Why Live Near Water?

Why

Investigate the birth of human communities in locations where land and water meet.


Steps

1. People have always settled where land and water meet. Have students examine this phenomenon and determine the many roles water serves for communities. How do rivers, lakes and oceans serve communities as sources of food and potable water, transportation routes, protection from enemies, irrigation for crops, sources of food and energy, and other roles in agricultural and manufacturing economies?


2. Have students examine maps and determine which large population centers are near rivers, lakes, coastlines, bays, waterfalls, etc. and how those water sources have served those communities. Have a class discussion, listing the multiple roles water serves for communities and determine why people selected those particular sites near water were selected for people to settle.


3. Divide the class into teams, each exploring one of the major roles that was brainstormed in the class discussion, such as "Water as Protection," "Water as Transportation," "Water as a Food Source," or "Water as a Source of Energy." Have each team research how this role has been important to different communities.


4. Have the teams use Crayola® Model Magic® modeling material to create a three-dimensional scene which demonstrates that role of water and why people live near water. Build models on cardboard bases. Use colored Model Magic or paint dry white Model Magic figures with Crayola Watercolors or Tempera Paint. Incorporate small craft items or recycled materials into the setting. Use Crayola Markers to add labels to scenes to explain the role water is serving.


Safety Guidelines

Adult supervision is required for any arts & crafts project. Observe children closely and intervene as necessary to prevent potential safety problems and ensure appropriate use of arts and crafts materials. Some craft items, particularly beads and buttons, are potential choking hazards for young children. Avoid use of such small parts with children younger than 3 years. Craft items such as scissors, push pins and chenille sticks may have sharp points or edges. Avoid use of materials with sharp points by children younger than 4 years. Read all manufacturers' safety warnings before using arts and craft supplies.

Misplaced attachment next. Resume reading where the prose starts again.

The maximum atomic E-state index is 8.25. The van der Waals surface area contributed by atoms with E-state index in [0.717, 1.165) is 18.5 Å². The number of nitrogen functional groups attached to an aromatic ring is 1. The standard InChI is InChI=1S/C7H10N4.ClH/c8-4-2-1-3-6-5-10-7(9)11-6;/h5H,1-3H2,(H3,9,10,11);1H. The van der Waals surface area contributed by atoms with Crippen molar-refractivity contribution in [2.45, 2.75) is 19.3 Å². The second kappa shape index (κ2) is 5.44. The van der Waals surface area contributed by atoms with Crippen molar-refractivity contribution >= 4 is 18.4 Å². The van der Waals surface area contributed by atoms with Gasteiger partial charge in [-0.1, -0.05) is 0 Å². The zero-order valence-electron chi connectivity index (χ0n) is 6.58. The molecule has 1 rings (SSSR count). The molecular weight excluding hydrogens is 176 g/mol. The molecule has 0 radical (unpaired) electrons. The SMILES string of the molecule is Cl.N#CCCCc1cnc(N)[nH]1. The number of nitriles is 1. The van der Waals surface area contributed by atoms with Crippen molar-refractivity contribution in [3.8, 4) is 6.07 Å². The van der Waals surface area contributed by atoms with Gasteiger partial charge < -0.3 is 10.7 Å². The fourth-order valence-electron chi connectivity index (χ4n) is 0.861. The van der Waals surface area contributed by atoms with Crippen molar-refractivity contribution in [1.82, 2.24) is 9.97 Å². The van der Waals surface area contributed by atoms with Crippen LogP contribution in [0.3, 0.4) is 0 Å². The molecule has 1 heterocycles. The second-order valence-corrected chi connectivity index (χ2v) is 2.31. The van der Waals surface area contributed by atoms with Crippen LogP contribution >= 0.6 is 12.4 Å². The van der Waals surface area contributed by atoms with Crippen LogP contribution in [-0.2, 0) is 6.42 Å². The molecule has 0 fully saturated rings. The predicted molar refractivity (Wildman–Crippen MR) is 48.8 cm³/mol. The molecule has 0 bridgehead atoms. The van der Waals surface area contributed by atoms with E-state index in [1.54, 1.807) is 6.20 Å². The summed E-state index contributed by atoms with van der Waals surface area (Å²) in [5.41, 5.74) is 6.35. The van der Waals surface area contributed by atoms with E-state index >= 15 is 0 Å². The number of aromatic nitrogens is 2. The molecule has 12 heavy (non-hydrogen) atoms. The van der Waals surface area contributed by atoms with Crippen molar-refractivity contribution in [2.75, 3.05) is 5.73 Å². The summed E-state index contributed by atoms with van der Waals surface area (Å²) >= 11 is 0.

Crayola Modeling Materials including Crayola Model Magic®, and Model Magic Fusion™, Crayola Air-Dry Clay, and Crayola Dough—

  • Keep away from open flames. Do not use to make candleholders, hot plates, trivets, or other similar objects that will be used or placed near fire and other heat sources.
  • Do not put in an oven, microwave, or kiln.
  • Do not make into vessels/containers that will hold unpackaged food.
  • The use of modeling material to make items that look like food is discouraged for children younger than age 5 to avoid their confusion with real food.
  • Unless sealed with a water-resistant glaze, do not make projects exposed to or immersed in water, such as boats or outdoor bird feeders. They would disintegrate when exposed to moisture.
  • Crayola Dough—contains gluten (wheat flour) as an ingredient.
  • Crayola Air-Dry Clay, Crayola Model Magic and Model Magic Fusion are gluten-free. However, they are produced on the same machinery as Crayola Dough which does contain gluten. Although the machines are cleaned prior to the start of each production run, there is a slight possibility that trace amounts of gluten from Crayola Dough may be present in the other modeling compound products. For information regarding specific ingredients or allergic concerns, please call our Consumer Affairs department at 1-800-272-9652 weekdays between 9 AM and 4 PM Eastern Standard Time.

Crayola Washable Paints—Not for use as body/face paint.

Wood—By its nature, wood is rough and may contain splinters or sharp points

Adaptations

  • Older students can explore this theme from various historic perspectives, comparing how the areas where land and water meet have been critical for ancient civilizations, colonial settlements, and modern urban areas. Take the role of a person living at the birth of an ancient, colonial, or modern urban community. Write fictional journal entries about how the settlement area was chosen and how the proximity to water impacts daily life.
  • Younger children can work together to focus on water as a transportation route. Investigate different ways people have traveled on water. Use Model Magic® to construct replicas of various modes of water transport used by ancient, colonial, and modern civilizations.

Related Lesson Plans

Lesson Plans

Share on Facebook

Supplies

crayola supplies
  • Paint Brushes
  • Markers
  • Artista II® Washable Tempera Paint
  • Model Magic®
  • Construction Paper
household supplies
  • toothpicks - wooden
  • cardboard
  • chenille sticks
  • twigs

Overview

grades

  • Grades 1 to 3
  • Grades 4 to 6

subjects

  • Social Studies
  • Visual Arts
  • Science

time

  • 30 to 60 minutes
  • Multiple Sessions

benefits

  • Students explore why communities settle in locations where land and water meet.

  • Students create three-dimensional models to demonstrate their understanding of the numerous needs water serves (as protection, transportation, irrigation, and a source of food).

  • Older students analyze the importance of water to ancient civilizations and colonial settlements.

Cirriculum

Research Canada Standards
Research UK Standards
Research U.S. Standards